Paul Javal is a writer who is hired to make a script for a new movie about Ulysses more commercial, which is to be directed by Fritz Lang and produced by Jeremy Prokosch. But because he let... See full summary »
On a cold winter's Sunday, the pastor of a small rural church (Tomas Ericsson) performs service for a tiny congregation; though he is suffering from a cold and a severe crisis of faith. ... See full summary »
Mouchette is a young teenager living in the tough country. Her mother is going to die, and her father does not take care of her. Mouchette does not manage to express her rebellion against ... See full summary »
A young woman, Karin, has recently returned to the family island after spending some time in a mental hospital. On the island with her is her lonely brother and kind, but increasingly ... See full summary »
Max von Sydow
A man wanders out of the desert not knowing who he is. His brother finds him, and helps to pull his memory back of the life he led before he walked out on his wife and son four years before... See full summary »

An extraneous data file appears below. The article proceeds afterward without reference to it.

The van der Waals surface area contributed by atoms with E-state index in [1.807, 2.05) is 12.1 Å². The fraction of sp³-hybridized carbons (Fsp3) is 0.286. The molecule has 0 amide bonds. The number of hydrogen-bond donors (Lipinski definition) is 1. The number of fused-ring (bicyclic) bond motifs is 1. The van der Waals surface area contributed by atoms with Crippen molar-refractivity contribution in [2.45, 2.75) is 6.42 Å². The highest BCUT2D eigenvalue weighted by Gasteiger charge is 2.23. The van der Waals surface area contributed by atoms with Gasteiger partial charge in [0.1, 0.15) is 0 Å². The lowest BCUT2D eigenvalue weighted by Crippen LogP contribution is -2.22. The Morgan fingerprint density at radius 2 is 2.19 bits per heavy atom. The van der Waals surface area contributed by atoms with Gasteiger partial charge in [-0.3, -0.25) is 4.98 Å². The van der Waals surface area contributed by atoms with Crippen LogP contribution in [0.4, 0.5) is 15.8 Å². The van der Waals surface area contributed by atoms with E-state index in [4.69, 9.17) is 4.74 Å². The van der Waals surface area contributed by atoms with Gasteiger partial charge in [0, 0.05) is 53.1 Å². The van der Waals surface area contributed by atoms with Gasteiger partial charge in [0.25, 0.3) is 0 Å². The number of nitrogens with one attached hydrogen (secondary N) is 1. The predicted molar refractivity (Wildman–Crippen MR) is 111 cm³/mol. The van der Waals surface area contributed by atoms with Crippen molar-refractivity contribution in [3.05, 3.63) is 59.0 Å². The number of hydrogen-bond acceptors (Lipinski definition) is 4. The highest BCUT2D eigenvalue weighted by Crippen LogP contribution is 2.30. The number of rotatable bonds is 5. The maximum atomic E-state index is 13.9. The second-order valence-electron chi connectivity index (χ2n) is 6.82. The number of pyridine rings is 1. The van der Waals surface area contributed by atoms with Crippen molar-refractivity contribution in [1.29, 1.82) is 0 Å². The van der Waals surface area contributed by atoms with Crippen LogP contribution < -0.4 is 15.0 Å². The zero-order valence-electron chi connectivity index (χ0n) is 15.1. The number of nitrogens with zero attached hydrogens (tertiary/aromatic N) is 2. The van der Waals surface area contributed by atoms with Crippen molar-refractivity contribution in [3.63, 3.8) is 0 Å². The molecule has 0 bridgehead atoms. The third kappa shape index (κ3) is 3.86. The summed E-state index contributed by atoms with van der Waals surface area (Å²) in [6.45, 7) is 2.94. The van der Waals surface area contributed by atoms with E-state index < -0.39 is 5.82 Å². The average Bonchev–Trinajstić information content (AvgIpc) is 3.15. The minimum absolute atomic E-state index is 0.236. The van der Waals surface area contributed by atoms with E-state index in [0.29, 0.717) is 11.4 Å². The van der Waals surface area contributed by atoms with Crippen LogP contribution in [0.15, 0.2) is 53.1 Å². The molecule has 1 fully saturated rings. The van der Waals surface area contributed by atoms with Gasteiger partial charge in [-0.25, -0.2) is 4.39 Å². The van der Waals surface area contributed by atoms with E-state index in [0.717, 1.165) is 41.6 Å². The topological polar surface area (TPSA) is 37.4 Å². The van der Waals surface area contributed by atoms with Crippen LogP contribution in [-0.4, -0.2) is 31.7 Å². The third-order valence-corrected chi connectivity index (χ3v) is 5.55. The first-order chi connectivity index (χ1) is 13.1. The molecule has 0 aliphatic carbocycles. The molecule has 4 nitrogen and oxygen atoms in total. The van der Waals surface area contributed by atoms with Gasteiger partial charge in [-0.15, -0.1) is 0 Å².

Harry Dean Stanton,
How do we understand faith and prayer, and what of miracles? August 1925 on a Danish farm. Patriarch Borgen has three sons: Mikkel, a good-hearted agnostic whose wife Inger is pregnant, ... See full summary »
Carl Theodor Dreyer
Emil Hass Christensen,
Preben Lerdorff Rye
This film explores a Parisian woman's descent into prostitution. The movie is comprised of a series of 12 "tableaux"-- scenes which are basically unconnected episodes, each presented with a worded introduction. Written by
Alan Katz <firstname.lastname@example.org>
This has become my favourite Godard. It doesn't have the jazzy razzamatazz and classic Paris shots of A bout de souffle, or the invigorating Marxist politics of Tout va bien, or the beautiful scenary, beautiful body and beautiful music of Le Mepris, but it has a softness and a depth that are just haunting. It has a documentary quality in its most reflective moments, when we see Nana lighting a cigarette or undoing her cardigan. It is a film that is made up of disparate strands - poetic, documentary, melodramatic. It both creates Nana as star of the piece, with her sweet smile, beautiful coats, and cropped hair, and even, at one point, identification with Joan of Arc, yet undermines this to underline how ordinary, how vulnerable, even how banal she is. If you're new to Godard, start with this.
17 of 20 people found this review helpful.
Was this review helpful to you?